N21A-T015 TITLE: Aerosol Spectral Absorption Measurement for Near UV through Near Infrared Wavelengths
RT&L FOCUS AREA(S): Directed energy; General Warfighting Requirements
TECHNOLOGY AREA(S): Battlespace Environments; Sensors
OBJECTIVE: Develop an instrument or measurement technology that can measure light absorption by ambient aerosol particles (~0.05 to 20+ m) including pollution, smoke, irregular dust, complex obscurants, etc. at user-defined wavelengths over the wavelength range of 340 nm to 2.2 um and can show good fidelity for both fine and coarse mode particles, preferably based on in situ rather than filter-based methods. What is required is the bulk absorption coefficient, and developers are free to pursue integrating single particle measurements or bulk volumetric methods.
DESCRIPTION: Light scatter and absorption by aerosol particles can impact numerous Navy systems, from retrieval errors or biases in satellite-based radiance measurements used for sea surface temperature and aerosol data assimilation to atmospheric attenuation and beam quality degradation related to absorption and thermal blooming for directed energy systems. Spectral absorption is also often used to estimate the chemical composition of aerosol types (e.g., dust, black carbon, brown carbon). However, each of these applications examines a relatively small wavelength range over the total spectrum that the Navy utilizes. This STTR topic is for the development of instrumentation or technologies that can measure or derive aerosol absorption over wider wavelength ranges from 340 nm to 2.2 um at multiple wavelengths, with a minimum of three and preferably more wavelengths as requested by the buyer at the time of construction. If the entire range cannot be met in a single instrument design, preference will be given to the 500 nm to 2.2 um range, followed by the 340 nm to 670 nm range. All proposed methodologies will be considered but in situ technologies suitable for rapid response field site applications or aircraft use are preferred. Technologies can be direct measurements of absorption or the difference between extinction and scattering.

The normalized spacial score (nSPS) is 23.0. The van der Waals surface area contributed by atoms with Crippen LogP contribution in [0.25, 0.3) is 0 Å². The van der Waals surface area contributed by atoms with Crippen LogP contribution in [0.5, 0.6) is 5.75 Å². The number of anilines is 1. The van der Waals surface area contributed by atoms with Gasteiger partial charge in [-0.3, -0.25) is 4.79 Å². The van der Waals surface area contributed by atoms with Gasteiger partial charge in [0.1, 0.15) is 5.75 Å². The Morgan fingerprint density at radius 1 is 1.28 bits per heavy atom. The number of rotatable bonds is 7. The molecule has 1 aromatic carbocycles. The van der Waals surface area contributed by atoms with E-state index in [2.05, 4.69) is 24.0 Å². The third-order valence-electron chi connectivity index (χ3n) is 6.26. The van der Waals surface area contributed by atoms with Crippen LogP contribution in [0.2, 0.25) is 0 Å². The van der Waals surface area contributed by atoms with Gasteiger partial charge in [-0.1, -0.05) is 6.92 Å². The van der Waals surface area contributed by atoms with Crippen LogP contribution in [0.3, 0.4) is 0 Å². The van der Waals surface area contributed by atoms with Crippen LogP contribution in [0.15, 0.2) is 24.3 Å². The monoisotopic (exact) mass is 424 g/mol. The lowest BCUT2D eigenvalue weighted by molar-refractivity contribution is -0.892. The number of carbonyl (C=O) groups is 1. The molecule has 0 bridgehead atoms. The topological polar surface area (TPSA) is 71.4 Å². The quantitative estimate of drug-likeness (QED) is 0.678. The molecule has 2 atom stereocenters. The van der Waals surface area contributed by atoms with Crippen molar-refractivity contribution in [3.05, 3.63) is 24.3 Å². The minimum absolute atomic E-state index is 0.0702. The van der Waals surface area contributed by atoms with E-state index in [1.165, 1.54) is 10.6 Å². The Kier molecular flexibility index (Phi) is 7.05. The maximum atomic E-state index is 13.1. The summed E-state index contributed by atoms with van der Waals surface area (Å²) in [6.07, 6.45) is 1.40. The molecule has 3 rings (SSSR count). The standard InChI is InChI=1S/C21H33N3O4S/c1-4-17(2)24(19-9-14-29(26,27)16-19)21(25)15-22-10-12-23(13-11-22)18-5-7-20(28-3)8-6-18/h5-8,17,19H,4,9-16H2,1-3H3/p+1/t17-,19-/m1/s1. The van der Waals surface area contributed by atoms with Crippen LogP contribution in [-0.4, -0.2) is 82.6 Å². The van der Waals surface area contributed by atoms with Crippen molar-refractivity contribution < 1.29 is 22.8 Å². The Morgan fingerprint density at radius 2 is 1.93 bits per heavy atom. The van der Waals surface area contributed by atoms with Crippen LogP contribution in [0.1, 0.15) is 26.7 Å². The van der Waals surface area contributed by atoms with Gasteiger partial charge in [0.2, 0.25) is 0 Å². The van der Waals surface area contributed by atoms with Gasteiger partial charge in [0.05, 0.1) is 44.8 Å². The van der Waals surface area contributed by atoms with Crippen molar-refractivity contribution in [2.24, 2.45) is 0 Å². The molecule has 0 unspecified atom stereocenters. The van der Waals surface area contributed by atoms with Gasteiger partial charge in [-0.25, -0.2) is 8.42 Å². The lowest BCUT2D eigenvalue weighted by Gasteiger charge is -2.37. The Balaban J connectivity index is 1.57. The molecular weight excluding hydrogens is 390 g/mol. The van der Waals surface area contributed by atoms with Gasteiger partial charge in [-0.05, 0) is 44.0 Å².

PHASE I: Develop a concept for an instrument or measurement technology that can measure light absorption by ambient aerosol particles at user-defined wavelengths over the wavelength range of 340 nm to 2.2 um and can show good fidelity for both fine and coarse mode particles, preferably based on in situ rather than filter-based methods, but proposals of all manner of technology solutions will be considered. Target uncertainties are +/- 20% in absorption coefficient or 0.5 Mm-1, whichever is greater. By the end of Phase I awardee is expected to demonstrate efficacy of the proposed technology in controlled laboratory conditions. Develop a Phase II plan.
PHASE II: Demonstrate the working prototype instrument at Navy field sites or in conjunction with earth science field campaigns of opportunity including comparison with a commercially available mid-visible band instrument. Several stages of refinement are expected based on field test findings. We expect the instrument to be man portable (e.g., individual components <50 lbs), with reasonable site installation requirements (e.g., <600 W). Housing design for open celled instruments must be able to withstand reasonable marine weather conditions (rain, sea salt corrosion, winds to 60 knots). Closed cell or filter based methods must include a plan for sampling to ensure ambient conditions are being represented.
PHASE III DUAL USE APPLICATIONS: The need for this technology is in association with Navy test range and operational system support for optics applications sensitive to aerosol absorption. However, we expect the instrument to be useful for Earth system science research (such as remote sensing and climate research), air quality composition monitoring, and combustion systems engineering. Instrument refinement for all of these applications would be expected in Phase III.
KEYWORDS: Aerosol sensing; atmospheric characterization; meteorology; light attenuation measurement; remote sensing